Switch to Low-Flow
The average family uses 40 gallons of water a day just in showering, according to EPA.gov. for a more sustainable home, upgrade to a low-flow showerhead which will use no more than 2 gallons of water per minute. Keep showers to five minutes or fewer to reduce your home’s water consumption even more.
For less than $100, you can build your own rain barrel and start collecting rainwater. Use the water in your vegetable and flower gardens. Since rainwater is naturally devoid of chemicals, it’s perfect for your lawn, gardens and potted plants.
Add Window Treatments
Curtains and blinds not only add to your decor, they help save energy. Look for window treatments that can help prevent heat loss in winter and help keep your home cool in the summer. Caulk and weather stripping around the windows can also help reduce air leakage.
Heat up with Solar
You can take things a step further by trading in your water heater for a solar-powered water heater to reduce your energy consumption needs. The solar-powered water heaters become more cost-effective in recent years. Find out how to install a solar water heater.
Grow Your Food in a Garden
Buying produce at the grocery store can add up depending on the items you purchase. But if you start a garden of your own, you can harvest produce cheaply each year. A well-maintained food garden can produce ½ pound of produce per square foot per growing season, according to the National Gardening Association. A 600-square foot garden could produce 300 pounds of fresh produce and save $600 a year, according to the NGA.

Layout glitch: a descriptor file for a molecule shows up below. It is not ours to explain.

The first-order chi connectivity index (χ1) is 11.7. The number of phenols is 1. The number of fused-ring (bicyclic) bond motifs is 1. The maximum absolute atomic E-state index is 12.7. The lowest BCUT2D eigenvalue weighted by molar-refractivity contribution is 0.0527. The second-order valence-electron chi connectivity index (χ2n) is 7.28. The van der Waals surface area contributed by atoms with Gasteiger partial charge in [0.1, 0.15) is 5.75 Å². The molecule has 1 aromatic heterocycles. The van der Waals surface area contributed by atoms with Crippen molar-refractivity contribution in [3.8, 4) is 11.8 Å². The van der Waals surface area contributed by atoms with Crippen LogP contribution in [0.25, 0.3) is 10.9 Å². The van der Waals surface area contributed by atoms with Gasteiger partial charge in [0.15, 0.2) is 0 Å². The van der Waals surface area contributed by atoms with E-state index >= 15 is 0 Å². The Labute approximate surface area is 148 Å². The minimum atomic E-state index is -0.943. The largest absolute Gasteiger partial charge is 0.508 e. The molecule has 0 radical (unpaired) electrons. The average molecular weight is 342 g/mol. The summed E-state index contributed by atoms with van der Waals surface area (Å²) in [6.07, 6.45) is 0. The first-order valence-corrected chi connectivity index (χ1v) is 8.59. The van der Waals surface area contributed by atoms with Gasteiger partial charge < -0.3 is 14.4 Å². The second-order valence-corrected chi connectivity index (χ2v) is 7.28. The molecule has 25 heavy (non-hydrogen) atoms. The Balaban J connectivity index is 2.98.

Find out how to start a garden in your home.
Add a Rain Garden
Building a rain garden at your home has a two-fold benefit. One, it protects streams, rivers and lakes from polluted runoff. Two, it can help keep water out of your basement and eliminate muddy puddles in your yard.
It’s recommended to use native grasses for your rain garden and plants with deep roots. It’s also possible to help pollinators with your rain garden by including plants like aster. Goldenrod and milkweed are also viable options. Check with local garden centers to find the best native grasses that are pollinator friendly as well.
Build a rain garden for your home with a few suggestions.
Prevent water runoff by paying attention to your yard drainage. There are several options to achieve better drainage and limit the impact of water runoff around your home and local waterways. Find out how to build a creek bed as one way to address runoff.